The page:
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Quiet-STaR algorithm allows chatbot to think over its possible answer before responding

Quiet-STaR algorithm allows chatbot to think over its possible answer before responding
Quiet-STaR. We visualize the algorithm as applied during training to a single thought. We generate thoughts, in parallel, following all tokens in the text (think). The model produces a mixture of its next-token predictions with and without a thought (talk). We apply REINFORCE, as in STaR, to increase the likelihood of thoughts that help the model predict future text while discarding thoughts that make the future text less likely (learn). Credit: arXiv (2024). DOI: 10.48550/arxiv.2403.09629

A collaboration between AI researchers at Stanford University and Notbad AI Inc. has resulted in the development of an algorithm that allows current chatbots to mull over possible responses to a query before giving its final answer. The team has published a paper on the arXiv preprint server describing their new approach and how well their algorithm worked when paired with an existing chatbot.

As the researchers note, the general approach taken by current chatbots is to develop an answer to a query posed by a human using training data. None of the chatbots currently being used by the public stop to ponder multiple possible answers to a query before giving the one it thinks is most likely to be what the human wanted. If a human responded in such a fashion, it would be described as simply blurting out an answer.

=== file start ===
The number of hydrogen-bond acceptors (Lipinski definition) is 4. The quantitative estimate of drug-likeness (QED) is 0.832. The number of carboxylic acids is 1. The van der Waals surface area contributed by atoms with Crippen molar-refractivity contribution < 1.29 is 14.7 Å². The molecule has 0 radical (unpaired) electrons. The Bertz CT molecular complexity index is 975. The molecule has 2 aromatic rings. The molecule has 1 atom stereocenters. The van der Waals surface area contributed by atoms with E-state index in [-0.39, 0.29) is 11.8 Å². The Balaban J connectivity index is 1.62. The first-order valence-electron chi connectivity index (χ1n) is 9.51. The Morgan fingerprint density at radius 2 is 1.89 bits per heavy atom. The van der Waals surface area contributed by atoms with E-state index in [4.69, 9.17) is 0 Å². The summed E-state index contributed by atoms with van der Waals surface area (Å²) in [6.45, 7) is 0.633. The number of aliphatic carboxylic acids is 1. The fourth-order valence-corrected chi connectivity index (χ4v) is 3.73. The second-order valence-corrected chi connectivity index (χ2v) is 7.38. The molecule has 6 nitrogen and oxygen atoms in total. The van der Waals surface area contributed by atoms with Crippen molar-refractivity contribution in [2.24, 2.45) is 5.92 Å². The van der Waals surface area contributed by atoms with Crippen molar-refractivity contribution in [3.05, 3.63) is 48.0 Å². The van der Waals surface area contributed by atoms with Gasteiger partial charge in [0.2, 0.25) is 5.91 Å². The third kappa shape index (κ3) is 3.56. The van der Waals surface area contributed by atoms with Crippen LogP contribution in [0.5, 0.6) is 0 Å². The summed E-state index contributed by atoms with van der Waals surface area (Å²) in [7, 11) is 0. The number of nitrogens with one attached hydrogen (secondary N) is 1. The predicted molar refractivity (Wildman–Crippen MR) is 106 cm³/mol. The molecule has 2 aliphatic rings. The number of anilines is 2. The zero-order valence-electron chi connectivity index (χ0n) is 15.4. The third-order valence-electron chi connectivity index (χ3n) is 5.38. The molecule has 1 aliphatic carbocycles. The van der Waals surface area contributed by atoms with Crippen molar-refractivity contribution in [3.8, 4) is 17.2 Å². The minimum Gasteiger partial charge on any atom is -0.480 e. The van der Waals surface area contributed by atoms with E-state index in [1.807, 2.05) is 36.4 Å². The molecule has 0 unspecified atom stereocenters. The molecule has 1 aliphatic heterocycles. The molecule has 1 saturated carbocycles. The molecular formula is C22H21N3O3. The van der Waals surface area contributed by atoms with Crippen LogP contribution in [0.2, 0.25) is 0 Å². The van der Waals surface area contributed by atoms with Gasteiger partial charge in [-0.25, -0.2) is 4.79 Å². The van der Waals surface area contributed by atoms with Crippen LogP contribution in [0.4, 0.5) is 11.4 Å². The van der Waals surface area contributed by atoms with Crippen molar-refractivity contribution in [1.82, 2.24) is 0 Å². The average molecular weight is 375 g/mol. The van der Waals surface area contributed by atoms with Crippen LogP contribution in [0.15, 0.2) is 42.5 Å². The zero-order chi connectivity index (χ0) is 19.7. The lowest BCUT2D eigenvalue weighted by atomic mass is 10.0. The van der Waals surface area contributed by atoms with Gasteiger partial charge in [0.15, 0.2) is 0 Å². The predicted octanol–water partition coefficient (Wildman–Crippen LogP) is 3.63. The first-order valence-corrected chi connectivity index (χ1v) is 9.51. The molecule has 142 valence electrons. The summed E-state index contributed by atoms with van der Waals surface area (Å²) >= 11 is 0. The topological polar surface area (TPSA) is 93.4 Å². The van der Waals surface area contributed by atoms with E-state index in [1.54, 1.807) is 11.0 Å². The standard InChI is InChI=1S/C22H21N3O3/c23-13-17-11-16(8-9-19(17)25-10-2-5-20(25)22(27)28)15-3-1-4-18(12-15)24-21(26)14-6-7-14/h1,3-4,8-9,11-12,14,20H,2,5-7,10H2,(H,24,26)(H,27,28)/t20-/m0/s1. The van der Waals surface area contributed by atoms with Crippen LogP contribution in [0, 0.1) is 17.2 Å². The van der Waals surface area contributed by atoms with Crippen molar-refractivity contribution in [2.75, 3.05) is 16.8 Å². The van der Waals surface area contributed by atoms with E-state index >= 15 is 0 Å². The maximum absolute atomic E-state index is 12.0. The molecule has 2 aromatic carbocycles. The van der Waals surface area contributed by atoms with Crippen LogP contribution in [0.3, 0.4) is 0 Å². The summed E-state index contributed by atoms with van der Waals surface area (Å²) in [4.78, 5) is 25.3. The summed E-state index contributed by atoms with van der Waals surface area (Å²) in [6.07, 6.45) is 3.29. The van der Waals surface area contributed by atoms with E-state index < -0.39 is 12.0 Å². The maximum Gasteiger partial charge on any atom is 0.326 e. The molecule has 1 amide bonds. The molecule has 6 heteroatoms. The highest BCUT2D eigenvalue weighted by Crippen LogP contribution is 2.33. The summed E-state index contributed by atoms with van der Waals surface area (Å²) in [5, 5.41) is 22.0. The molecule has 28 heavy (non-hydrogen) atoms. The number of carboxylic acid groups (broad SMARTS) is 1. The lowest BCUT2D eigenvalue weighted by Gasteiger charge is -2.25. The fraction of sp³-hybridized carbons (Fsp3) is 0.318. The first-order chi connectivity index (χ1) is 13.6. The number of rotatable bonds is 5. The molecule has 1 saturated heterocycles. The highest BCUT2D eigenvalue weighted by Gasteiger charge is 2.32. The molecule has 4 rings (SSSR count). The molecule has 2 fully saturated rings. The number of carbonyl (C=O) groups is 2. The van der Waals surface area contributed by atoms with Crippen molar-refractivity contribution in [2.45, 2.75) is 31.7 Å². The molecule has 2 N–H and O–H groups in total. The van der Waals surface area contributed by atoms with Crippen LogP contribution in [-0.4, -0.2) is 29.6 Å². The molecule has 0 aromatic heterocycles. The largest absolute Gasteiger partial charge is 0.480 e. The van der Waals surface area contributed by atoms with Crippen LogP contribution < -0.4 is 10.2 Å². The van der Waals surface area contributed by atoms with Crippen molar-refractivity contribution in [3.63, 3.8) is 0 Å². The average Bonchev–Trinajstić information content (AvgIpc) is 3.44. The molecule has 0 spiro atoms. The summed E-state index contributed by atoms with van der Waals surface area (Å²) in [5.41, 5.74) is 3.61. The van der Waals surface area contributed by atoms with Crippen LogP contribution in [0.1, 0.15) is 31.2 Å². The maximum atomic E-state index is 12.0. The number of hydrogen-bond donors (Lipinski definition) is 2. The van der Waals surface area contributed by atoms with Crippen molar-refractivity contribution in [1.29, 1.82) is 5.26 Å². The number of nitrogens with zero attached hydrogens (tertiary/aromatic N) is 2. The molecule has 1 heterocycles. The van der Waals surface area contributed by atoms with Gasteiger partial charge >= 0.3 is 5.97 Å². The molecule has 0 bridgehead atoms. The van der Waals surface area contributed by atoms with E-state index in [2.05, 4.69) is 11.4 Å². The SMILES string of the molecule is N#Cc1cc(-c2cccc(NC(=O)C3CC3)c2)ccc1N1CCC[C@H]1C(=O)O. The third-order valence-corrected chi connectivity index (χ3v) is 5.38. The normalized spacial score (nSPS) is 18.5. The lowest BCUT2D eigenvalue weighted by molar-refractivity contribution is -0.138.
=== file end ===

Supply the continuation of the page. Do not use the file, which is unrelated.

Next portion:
In this new study, the research team has given chatbots a means for mulling a bit before answering, and in so doing, claim to have created a way for chatbots to be much more accurate—and to answer questions in more human-like ways.

The algorithm, Quiet-STaR, works by first asking the chatbot to produce multiple answers to a given query. It compares the answers with the original query to decide which appears to be the best. It then directs the chatbot to return that answer to the user. The team also gave the algorithm the ability to learn from its own work, thereby improving its mulling capabilities over time.

To test their algorithm, the researchers added it to the open-source Mistral 7B and tested it using a standard reasoning test—it scored 47.2%. Without the algorithm, Mistral 7B scored just 36.3%. It also did much better on a math test.

The research team notes that their could be plugged into any of the chatbots currently in use, though it would have to be done by their makers, a move they suggest could improve the accuracy of chatbots in general.

More information: Eric Zelikman et al, Quiet-STaR: Language Models Can Teach Themselves to Think Before Speaking, arXiv (2024). DOI: 10.48550/arxiv.2403.09629

Journal information: arXiv

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